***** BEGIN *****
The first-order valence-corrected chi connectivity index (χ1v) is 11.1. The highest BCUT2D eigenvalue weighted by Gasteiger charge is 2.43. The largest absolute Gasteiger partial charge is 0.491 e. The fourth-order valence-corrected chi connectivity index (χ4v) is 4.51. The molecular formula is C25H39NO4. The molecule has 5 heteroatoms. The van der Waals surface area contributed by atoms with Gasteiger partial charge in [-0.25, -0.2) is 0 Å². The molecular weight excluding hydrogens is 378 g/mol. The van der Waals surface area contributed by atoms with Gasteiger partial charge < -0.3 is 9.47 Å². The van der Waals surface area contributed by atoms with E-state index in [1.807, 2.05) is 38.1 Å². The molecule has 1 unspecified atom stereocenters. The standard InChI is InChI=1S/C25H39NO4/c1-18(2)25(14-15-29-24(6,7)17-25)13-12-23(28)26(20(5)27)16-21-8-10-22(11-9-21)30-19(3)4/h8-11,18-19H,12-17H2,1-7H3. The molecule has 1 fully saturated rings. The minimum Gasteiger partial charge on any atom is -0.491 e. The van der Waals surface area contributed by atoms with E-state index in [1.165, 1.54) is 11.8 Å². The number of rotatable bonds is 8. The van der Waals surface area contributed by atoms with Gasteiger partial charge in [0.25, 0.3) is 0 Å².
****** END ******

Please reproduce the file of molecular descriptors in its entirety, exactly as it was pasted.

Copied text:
The first-order valence-corrected chi connectivity index (χ1v) is 11.1. The highest BCUT2D eigenvalue weighted by Gasteiger charge is 2.43. The largest absolute Gasteiger partial charge is 0.491 e. The fourth-order valence-corrected chi connectivity index (χ4v) is 4.51. The molecular formula is C25H39NO4. The molecule has 5 heteroatoms. The van der Waals surface area contributed by atoms with Gasteiger partial charge in [-0.25, -0.2) is 0 Å². The molecular weight excluding hydrogens is 378 g/mol. The van der Waals surface area contributed by atoms with Gasteiger partial charge < -0.3 is 9.47 Å². The van der Waals surface area contributed by atoms with E-state index in [1.807, 2.05) is 38.1 Å². The molecule has 1 unspecified atom stereocenters. The standard InChI is InChI=1S/C25H39NO4/c1-18(2)25(14-15-29-24(6,7)17-25)13-12-23(28)26(20(5)27)16-21-8-10-22(11-9-21)30-19(3)4/h8-11,18-19H,12-17H2,1-7H3. The molecule has 1 fully saturated rings. The minimum Gasteiger partial charge on any atom is -0.491 e. The van der Waals surface area contributed by atoms with E-state index in [1.165, 1.54) is 11.8 Å². The number of rotatable bonds is 8. The van der Waals surface area contributed by atoms with Gasteiger partial charge in [0.25, 0.3) is 0 Å².